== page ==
Game 7 wrap-up: All that glitters is not gold

Southern California 31, Notre Dame 17

Vision is often clouded by what lies beneath the golden dome. It’s the echoing hooves of horsemen long past, combined with fading sounds of championship celebration. It’s Notre Dame football, where name alone will spring distorted perception, just as long-traveled myths will often distort the facts.

USC went into Saturday’s game as a 9.5 point underdog, perceived as the same loser in this rivalry a year ago, and possessing a soft record of 5-1. In contrast, the Irish entered at 4-2, with some bad bounces wedged between the current state and season perfection. Notre Dame was said to be the better team on both sides of the ball, and a program, despite its record, straddling the cusp of college football’s elite. But as the light shined bright on a Saturday in South Bend, everything was suddenly in focus and fallacies exposed.

The Trojans dominated the Irish on their own field, never trailing, and dousing each threat. They were better in every aspect of the game, which came as a surprise to those choosing to sit at the Irish table and sip the wine of delusion last week.

The Irish managed just 10 points offensively, a far cry from the 32 point average on the season. The vaunted rushing attack produced just 41 yards, which was 153 yards fewer than the season average. But more importantly, a defense built on senior leadership had no answer for Matt Barkley, Robert Woods and Trojan ball carriers by any name.

Barkley finished 24 or 35 for 225 yards and 3 touchdowns. He was seldom harassed and never sacked. Woods recorded a game high 12 receptions for 119 yards, living up to his billing, and bouncing back from a season low performance at Cal. Against one of the better defensive fronts the Trojans were to see all year, USC rushed for 219 yards, the unit’s highest output of 2011.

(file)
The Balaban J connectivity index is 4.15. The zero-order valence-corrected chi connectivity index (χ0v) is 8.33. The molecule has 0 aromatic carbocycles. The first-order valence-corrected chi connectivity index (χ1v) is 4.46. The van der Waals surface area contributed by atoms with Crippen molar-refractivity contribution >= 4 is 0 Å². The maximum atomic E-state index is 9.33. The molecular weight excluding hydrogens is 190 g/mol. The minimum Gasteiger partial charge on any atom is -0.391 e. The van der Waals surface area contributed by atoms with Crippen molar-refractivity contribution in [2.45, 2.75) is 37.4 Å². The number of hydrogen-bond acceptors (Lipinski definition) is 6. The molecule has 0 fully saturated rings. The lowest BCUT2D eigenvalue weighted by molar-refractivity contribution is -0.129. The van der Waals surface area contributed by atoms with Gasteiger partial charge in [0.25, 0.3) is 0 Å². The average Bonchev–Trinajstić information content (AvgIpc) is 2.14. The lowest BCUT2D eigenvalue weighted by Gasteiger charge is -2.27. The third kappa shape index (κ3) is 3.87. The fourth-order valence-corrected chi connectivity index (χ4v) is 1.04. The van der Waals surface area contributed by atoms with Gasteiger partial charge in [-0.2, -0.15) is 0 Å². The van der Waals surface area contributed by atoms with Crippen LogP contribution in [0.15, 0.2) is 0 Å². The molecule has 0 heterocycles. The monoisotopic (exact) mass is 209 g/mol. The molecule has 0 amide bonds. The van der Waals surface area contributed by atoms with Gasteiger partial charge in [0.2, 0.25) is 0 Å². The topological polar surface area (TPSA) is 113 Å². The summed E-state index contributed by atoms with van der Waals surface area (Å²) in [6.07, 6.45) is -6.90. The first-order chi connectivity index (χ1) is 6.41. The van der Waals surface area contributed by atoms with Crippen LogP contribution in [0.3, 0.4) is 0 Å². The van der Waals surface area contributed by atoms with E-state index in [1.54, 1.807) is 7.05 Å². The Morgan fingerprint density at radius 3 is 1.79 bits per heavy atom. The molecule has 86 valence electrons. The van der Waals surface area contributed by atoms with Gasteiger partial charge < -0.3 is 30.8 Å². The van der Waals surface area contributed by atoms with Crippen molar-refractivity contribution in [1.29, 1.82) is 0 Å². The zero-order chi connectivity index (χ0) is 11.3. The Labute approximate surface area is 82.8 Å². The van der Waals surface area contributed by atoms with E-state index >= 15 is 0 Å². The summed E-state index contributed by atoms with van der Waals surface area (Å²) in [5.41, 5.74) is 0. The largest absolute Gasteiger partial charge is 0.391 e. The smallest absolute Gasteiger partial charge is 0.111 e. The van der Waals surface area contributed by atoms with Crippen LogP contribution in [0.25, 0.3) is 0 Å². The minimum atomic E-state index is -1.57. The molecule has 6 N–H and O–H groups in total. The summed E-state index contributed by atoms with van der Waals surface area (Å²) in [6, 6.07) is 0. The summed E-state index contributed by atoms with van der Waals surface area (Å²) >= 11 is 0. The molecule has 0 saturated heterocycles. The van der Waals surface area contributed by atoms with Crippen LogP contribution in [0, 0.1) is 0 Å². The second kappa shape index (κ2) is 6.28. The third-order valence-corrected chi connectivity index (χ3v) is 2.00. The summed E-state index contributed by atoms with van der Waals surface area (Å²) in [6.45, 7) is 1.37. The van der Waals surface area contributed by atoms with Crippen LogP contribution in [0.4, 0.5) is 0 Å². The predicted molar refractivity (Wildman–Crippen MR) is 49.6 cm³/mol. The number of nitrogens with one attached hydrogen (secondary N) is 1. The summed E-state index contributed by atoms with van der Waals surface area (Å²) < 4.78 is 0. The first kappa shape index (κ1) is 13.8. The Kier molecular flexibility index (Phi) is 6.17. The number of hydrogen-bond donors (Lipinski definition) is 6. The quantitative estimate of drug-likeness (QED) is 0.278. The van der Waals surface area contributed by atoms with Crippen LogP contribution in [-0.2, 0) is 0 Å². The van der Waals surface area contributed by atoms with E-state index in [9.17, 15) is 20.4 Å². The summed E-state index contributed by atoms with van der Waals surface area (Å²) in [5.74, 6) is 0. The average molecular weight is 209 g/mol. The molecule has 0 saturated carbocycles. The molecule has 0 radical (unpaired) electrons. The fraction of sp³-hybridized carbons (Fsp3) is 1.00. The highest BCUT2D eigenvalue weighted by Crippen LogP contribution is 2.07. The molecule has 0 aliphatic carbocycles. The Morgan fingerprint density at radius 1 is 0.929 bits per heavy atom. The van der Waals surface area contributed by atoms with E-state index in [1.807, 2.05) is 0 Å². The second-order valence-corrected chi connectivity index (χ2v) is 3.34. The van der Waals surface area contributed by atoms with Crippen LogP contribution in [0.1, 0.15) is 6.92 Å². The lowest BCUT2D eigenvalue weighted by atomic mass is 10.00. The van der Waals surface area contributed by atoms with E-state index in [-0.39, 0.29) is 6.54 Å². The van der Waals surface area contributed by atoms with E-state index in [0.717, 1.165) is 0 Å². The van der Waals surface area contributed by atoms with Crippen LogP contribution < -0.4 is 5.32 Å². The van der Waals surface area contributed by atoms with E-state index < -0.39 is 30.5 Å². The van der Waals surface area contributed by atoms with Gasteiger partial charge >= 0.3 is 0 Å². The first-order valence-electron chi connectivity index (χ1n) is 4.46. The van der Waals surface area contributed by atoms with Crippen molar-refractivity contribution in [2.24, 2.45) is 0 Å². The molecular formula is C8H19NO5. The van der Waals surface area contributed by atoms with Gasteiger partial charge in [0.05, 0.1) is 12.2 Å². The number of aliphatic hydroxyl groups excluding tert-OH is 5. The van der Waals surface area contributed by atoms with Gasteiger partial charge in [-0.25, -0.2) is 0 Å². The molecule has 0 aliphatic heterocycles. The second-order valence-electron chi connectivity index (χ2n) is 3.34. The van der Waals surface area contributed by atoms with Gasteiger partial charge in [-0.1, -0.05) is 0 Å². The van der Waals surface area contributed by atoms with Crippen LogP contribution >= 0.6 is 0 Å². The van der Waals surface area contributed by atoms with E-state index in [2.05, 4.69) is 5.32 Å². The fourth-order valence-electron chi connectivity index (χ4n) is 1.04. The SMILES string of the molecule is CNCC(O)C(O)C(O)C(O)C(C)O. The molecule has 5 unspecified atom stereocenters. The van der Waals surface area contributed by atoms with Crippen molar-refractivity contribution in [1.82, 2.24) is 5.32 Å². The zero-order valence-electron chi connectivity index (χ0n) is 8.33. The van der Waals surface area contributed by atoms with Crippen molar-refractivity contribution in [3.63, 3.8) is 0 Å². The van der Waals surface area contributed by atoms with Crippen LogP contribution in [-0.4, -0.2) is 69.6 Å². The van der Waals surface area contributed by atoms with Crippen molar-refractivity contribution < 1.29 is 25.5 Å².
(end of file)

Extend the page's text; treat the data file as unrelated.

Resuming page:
In contrast, Notre Dame received most of its production from tight end Tyler Eifert, who caught a team high 7 passes for 66 yards. The team’s most heralded receiver, Michael Floyd, was limited to just 28 yards on 4 receptions, locked down by a secondary often burned in prior weeks. The Irish generated just 267 yards of total offense, while the defense surrendered 443 yards to its rival. And what is most stunning, if you drank the wine with everyone else, is that the totals come from a near double-digit  favorite, at home, with two weeks to prepare.

The victory pushed USC to No. 20 in this week’s AP poll, which is three places higher than the only team to beat them, Arizona State. It also lifts the mask from the Notre Dame beautification project, knocking it from a branch of almost there to a more proper placement of average at best.

USC has won 9 of the last 10 meetings with Notre Dame, and five consecutive in South Bend.

Fight On!


~ by Anthony on October 24, 2011.

4 Responses to “Game 7 wrap-up: All that glitters is not gold”

  1. […] Home › NCAA Football › Game 7 wrap-up: All that glitters is not gold […]

  2. As someone who covers Notre Dame and a lifelong fan, I must say, your assertion hurts, but it’s probably exactly correct. The numbers don’t lie. And while much of ND Nation will argue (again) that the Irish were a bounce or two away from a win, at some point it’s time to stop making excuses.

    I found Kiffin’s play calling at times to be genius, and the Trojans to be well prepared. When Notre Dame was down, they couldn’t pry the ball from USC to save their souls. That’s the kind of killer instinct that Notre Dame has been missing in big games. As much of a good win by your Trojans as a bad loss by the Irish.

  3. […] they really didn’t. At best it was equal parts great play by the Trojans and Irish folly. As The Trojan Empire painfully unpacks, the stats show utter domination. This wasn’t South Florida where 500 […]

  4. I actually got to catch that game. Enjoyed watching it

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